Radiotherapy of glioblastoma 15 years after the landmark Stupp's trial: more controversies than standards?
|Year of publication||2018|
|Type||Article in Periodical|
|Magazine / Source||RADIOLOGY AND ONCOLOGY|
|MU Faculty or unit|
|Keywords||glioblastoma; radiation therapy; controversy; target volumes; radiotherapy dosage|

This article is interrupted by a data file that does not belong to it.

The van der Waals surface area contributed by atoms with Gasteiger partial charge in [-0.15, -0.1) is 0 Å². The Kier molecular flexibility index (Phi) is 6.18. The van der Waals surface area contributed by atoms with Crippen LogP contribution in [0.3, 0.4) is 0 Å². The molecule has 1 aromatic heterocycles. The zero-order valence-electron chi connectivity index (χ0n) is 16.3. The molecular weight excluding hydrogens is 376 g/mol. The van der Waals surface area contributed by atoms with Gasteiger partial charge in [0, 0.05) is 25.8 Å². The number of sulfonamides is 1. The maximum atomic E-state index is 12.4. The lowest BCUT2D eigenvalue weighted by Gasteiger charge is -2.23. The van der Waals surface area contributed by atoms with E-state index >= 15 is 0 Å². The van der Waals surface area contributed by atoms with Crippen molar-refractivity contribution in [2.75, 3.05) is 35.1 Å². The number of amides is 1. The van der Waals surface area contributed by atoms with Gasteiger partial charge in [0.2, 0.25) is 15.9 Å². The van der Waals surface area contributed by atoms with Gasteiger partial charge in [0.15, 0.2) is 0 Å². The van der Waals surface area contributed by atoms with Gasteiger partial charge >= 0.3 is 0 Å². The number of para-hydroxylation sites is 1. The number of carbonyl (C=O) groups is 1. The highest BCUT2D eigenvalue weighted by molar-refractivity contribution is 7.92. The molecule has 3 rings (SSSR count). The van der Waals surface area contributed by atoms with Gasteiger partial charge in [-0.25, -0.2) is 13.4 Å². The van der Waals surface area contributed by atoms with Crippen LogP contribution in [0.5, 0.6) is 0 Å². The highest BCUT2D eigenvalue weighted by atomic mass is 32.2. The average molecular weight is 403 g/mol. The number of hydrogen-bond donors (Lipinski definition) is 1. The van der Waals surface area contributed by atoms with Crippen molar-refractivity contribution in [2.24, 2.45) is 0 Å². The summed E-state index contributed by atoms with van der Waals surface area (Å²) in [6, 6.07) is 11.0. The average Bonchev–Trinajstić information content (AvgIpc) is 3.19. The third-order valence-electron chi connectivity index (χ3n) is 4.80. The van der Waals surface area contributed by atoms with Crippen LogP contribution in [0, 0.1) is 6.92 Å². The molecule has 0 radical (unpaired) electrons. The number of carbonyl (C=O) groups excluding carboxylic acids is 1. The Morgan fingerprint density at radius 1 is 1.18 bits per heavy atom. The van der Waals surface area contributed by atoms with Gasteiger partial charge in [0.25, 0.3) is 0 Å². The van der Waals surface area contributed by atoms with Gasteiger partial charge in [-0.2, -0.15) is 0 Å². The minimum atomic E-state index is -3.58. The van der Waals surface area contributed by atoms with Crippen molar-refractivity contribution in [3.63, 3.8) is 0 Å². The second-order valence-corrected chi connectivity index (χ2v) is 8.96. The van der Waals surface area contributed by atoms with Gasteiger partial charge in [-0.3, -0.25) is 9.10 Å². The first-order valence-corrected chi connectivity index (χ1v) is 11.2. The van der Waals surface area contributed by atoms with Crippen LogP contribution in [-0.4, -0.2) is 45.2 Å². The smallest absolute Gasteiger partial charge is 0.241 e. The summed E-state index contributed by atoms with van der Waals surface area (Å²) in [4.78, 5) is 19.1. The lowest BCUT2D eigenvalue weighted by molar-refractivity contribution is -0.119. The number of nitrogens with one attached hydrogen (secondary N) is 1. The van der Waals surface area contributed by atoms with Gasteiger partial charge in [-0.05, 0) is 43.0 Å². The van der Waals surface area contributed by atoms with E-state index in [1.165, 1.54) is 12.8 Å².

|Description||Background. The current standard of care of glioblastoma, the most common primary brain tumor in adults, has remained unchanged for over a decade. Nevertheless, some improvements in patient outcomes have occurred as a consequence of modern surgery, improved radiotherapy and up-to-date management of toxicity. Patients from control arms (receiving standard concurrent chemoradiotherapy and adjuvant chemotherapy with temozolomide) of recent clinical trials achieve better outcomes compared to the median survival of 14.6 months reported in Stupp's landmark clinical trial in 2005. The approach to radiotherapy that emerged from Stupp's trial, which continues to be a basis for the current standard of care, is no longer applicable and there is a need to develop updated guidelines for radiotherapy within the daily clinical practice that address or at least acknowledge existing controversies in the planning of radiotherapy. The goal of this review is to provoke critical thinking about potentially controversial aspects in the radiotherapy of glioblastoma, including among others the issue of target definitions, simultaneously integrated boost technique, and hippocampal sparing. Conclusions. In conjunction with new treatment approaches such as tumor-treating fields (TTF) and immunotherapy, the role of adjuvant radiotherapy will be further defined. The personalized approach in daily radiotherapy practice is enabled with modern radiotherapy systems.|